Dominique Wilkins is a good example here. He had a reputation as a bad defender and his stats are very poor as well. The only stat he ranks highly in for defense is win shares where he ranked 147th, 20 spots ahead of Ray Allen. Long careers help players rank up the defensive win shares, even if they are not great on D.  

Ray Allen’s career defensive statistics make a compelling case that he was not good on defense. His individual skill stats and big-picture rankings all point to a weak defender who contributed mainly on offense. 

How does Ray Alllen on Defense Compare to Other Stars?


Kobe T-M ac
10.2%12.7% 15.0%
.4%1.0% 1.9%
is better)
107108 105104
0.0 -.7-.1 .5
(Rank on All Time NBA top 250 list)

Ray Allen does not compare very favorably with the other star wings of his era on defense. While I have written that Kobe Bryant is quite overrated on defense, he has the strongest reputation of this group by far.

He was almost certainly the best defender of them as well. Just because I think was overrated on defense, does not mean I think he was bad. Vince and Tracy, however may be a different story.

Both Vinsanity and the Big Sleep had reputations for slacking on defense. Even still, their stats are stronger than Ray Allen’s.

I believe Ray’s peak on defense with the Celtics was probably better than what Vince Carter and Tracy McGrady played consistently in their careers. But it also is probably not fair to compare one guy’s peak to other guys’ averages.

When you compare apples to apples, the numbers say Ray Allen was the worst defender in this group.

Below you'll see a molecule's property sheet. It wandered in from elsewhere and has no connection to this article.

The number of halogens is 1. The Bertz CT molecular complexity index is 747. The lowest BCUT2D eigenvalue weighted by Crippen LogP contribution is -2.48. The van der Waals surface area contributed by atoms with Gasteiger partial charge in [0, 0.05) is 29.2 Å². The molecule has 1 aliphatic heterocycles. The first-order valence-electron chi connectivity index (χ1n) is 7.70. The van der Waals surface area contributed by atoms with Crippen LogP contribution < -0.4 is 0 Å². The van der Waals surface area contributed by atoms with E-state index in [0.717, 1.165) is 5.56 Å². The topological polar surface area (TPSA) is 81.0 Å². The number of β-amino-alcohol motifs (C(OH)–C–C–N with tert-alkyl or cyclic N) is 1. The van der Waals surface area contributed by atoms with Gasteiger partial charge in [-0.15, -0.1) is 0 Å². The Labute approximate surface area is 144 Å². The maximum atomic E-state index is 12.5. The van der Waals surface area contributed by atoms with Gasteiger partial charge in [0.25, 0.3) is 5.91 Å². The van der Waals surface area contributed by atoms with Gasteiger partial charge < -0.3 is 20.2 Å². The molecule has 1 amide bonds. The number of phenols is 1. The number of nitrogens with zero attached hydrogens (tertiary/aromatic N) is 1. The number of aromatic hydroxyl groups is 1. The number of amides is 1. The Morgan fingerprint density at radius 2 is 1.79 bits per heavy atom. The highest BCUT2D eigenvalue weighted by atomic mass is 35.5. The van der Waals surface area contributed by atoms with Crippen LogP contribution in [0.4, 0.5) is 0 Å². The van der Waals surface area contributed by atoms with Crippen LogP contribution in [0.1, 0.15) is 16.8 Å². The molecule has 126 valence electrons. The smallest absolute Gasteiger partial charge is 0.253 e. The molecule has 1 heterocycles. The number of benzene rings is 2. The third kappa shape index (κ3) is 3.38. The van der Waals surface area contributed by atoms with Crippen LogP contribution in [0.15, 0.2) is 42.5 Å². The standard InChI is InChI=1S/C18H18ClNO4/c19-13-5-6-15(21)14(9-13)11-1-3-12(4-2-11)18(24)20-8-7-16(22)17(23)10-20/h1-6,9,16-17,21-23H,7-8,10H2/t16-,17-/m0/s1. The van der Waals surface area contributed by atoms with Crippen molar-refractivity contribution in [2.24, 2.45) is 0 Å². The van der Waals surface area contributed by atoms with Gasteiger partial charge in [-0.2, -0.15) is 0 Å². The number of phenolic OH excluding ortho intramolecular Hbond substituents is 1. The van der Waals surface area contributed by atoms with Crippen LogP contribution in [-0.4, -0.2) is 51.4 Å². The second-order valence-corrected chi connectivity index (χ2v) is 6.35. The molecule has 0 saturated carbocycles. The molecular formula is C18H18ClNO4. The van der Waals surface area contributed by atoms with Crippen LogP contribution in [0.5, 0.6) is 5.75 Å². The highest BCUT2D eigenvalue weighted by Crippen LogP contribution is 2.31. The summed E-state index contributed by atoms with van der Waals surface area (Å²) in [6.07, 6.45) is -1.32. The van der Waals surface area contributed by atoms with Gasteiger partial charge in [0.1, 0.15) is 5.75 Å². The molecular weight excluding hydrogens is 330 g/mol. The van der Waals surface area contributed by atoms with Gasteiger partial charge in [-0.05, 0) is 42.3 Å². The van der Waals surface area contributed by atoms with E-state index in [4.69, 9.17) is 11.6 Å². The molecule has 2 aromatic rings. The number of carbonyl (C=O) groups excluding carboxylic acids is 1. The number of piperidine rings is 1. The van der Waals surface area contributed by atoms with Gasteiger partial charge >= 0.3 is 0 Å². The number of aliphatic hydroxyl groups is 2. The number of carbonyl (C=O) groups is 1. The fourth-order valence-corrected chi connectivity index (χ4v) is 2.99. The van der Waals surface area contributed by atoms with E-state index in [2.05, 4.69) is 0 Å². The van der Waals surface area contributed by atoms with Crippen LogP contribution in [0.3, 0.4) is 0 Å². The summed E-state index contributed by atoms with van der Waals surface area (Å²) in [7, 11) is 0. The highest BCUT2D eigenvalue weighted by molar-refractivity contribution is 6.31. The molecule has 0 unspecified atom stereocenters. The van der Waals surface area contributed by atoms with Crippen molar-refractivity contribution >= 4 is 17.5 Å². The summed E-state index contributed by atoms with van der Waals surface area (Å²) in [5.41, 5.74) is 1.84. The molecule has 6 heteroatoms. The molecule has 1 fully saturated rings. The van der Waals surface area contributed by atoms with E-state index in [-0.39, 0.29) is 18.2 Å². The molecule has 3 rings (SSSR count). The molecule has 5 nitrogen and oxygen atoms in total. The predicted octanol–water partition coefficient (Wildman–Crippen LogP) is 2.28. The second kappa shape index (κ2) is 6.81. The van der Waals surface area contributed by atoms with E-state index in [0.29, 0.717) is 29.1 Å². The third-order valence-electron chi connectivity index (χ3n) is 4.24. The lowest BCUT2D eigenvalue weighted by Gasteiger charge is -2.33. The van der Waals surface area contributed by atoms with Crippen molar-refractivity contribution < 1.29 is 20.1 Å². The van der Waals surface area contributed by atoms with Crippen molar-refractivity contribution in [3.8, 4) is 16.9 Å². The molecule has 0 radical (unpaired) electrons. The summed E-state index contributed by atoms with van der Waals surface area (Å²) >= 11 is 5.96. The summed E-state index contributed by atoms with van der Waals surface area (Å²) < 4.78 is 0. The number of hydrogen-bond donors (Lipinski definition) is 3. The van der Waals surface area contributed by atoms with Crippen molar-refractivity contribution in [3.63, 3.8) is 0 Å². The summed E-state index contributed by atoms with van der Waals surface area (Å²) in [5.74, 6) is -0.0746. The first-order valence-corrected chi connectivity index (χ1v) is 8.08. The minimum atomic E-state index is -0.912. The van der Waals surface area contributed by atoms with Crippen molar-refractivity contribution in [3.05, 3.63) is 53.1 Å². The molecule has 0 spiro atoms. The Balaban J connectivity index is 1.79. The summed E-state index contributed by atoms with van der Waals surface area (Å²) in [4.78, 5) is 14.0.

Did people think Ray Allen was a good defender while he was playing?

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In general, people did not think Jesus Shuttlesorth was a good defender. He was viewed mainly as a guy who was not really focused on defense. 

Sugar Ray did not have the lateral quickness to stick with the outlier athletes of the NBA. He also lacked strength by NBA standards and the combination left him limited trying to defend NBA wings. When combined with his lack of great effort on D, Allen never performed particularly well on that end.

Shooting was his meal ticket and for a lot of his years in Milwaukee and Seattle, he was the main offensive force for his teams. He used his energy on offense and coasted on the defensive end. 

That perception held true throughout nearly all of his career. But what was I seeing in Boston? I thought he was pretty good. 

His Boston years were his best defensively. Allen’s big picture defensive stats – defensive win shares, defensive box plus/minus and defensive rating, all had their best multi-year stretches during his Boston years. 

In the Celtics 2008 Championship run, the team gave up nearly 9 fewer points per 100 possessions during the playoffs with Allen on the court than they did with him off of it. 

That speaks to Allen being a positive force like I remember for those playoff teams. It is very likely that Allen gave his best efforts during games, and, at his absolute best, he was a reasonably good defender. 

But it also speaks to small sample sizes. For the regular season, that 2008 team was considerably better defensively with Allen on the bench. And for his career, Allen was considerably better during his Celtics seasons than at any other time. 

The Ray Allen of the 2008 playoff run could defend well enough. But he could not sustain that kind of performance over a whole season. And throughout most of his career he simply did not give enough effort on defense to make up for his shortcomings on D.

By the time he got to Miami, he had lost more quickness and really struggled on defense. But he might have made a pretty big shot or two for the Heat. 

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Allen never received much consideration for all-NBA defense and never won any defensive awards in his career. That seems about right. 

Summary: Ray Allen on Defense

Ray Allen was a pure sniper on offense who missed the mark defensively. His years in Boston were his peak defensive years, but, even then, he was mostly good only in the playoffs. Outside of that brief period, Allen was a poor defender with weak stats who never really pushed himself on D.